A recent study done by Colliers International shows there is significant support from the real estate sector to develop or own buildings linked to an environmentally friendly District Heating (DH) scheme, provided there are cost benefits and reliable supply guaranteed.
Occupiers similarly would favour such buildings so long as they are not required to pay a total occupancy cost premium for the DH supply.
Colliers International was recently commissioned to undertake a brief survey of investors, developers and occupiers to gauge their respective views on the merits of a DH scheme, and the potential impact the technology could have on property values and rental levels.
When respondents were asked how they would view a development serviced by a DH scheme, almost 90% gave a “favourable” or “very favourable” answer, with the remainder giving a neutral stance. There were no negative responses.
One occupier responded, “Anything that enables businesses to use energy more efficiently and cheaply while helping the environment has to be positive”.
Although respondents were in favour of a DH scheme, the results proved it would be just one factor in a long list of due diligence considerations, and the cost benefit of such a system would be closely scrutinised, particularly by investors and developers. Many were concerned with the reliability of supply and restrictions a DH system may place on the onward sale of a property.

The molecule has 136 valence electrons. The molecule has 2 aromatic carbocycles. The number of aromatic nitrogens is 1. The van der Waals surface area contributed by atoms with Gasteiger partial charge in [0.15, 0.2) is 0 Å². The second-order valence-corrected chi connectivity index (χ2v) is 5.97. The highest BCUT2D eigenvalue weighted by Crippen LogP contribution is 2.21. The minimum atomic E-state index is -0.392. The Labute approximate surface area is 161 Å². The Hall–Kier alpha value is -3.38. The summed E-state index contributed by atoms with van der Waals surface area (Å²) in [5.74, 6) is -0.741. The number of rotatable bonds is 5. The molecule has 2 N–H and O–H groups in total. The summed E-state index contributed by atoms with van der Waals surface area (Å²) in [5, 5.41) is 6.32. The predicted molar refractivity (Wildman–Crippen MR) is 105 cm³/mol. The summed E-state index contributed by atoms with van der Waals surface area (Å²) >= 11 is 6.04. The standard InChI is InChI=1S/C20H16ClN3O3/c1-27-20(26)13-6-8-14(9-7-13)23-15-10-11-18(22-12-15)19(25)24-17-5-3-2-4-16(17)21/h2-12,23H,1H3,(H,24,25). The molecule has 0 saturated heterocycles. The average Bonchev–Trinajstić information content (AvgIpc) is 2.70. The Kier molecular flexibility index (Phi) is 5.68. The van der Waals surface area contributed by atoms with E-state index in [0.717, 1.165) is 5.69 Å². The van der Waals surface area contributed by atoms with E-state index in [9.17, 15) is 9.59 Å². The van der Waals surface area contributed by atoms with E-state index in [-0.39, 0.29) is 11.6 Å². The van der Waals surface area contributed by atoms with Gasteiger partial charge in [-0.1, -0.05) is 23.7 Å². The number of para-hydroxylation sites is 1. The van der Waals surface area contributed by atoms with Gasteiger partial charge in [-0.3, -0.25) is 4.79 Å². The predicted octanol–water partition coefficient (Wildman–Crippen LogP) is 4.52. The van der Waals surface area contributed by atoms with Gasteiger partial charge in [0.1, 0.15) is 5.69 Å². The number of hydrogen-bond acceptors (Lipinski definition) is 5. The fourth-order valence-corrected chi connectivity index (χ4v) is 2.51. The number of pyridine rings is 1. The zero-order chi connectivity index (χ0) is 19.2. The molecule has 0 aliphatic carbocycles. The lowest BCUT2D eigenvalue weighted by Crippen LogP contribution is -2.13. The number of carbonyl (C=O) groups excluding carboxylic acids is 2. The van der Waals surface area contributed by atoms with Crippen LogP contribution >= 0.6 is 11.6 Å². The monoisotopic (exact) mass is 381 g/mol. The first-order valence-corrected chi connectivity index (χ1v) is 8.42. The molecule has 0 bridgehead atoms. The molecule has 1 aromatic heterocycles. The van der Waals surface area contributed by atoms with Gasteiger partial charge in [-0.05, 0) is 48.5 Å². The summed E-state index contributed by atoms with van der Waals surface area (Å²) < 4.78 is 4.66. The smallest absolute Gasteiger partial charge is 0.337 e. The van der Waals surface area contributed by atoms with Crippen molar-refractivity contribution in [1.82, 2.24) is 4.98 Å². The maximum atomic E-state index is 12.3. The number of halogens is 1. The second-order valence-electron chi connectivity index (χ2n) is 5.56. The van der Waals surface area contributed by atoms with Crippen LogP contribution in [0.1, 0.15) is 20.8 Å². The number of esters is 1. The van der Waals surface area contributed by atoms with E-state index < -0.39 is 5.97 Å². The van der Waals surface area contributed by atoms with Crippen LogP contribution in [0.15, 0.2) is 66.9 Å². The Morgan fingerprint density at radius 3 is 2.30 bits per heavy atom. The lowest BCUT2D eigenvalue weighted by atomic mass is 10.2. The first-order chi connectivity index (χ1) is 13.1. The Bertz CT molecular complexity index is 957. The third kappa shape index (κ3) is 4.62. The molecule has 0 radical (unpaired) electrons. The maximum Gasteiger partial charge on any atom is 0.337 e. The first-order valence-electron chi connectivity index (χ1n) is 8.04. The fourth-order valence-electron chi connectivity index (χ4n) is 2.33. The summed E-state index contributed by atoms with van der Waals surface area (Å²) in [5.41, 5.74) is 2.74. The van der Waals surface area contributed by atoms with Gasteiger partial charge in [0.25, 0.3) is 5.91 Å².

Nick Katz, Colliers International Senior Sustainability Advisor, said the findings were not surprising, and very much in line with how sustainability and most energy efficiency projects are seen from the business community.
“The responses in favour of the District Heating scheme were largely favourable to very favourable, with the belief that rents might be able to be modestly increased by 0-5%. However there is an obvious disconnect across the industry, with the majority of respondents feeling this would not have a positive impact on the value of the property.
“There is a lack of understanding about how these systems work and the cost benefits of these sustainable measures across the board, which presents the opportunity to advise and demonstrate that many of these systems actually have been successfully tried and tested and offer potential financial and environmental benefits for businesses,” Nick Katz added.
The District Heating Survey was conducted on behalf of Croydon Council by Colliers International Research in collaboration with senior professionals from Colliers International’s Sustainability division.
The survey was conducted in August 2011.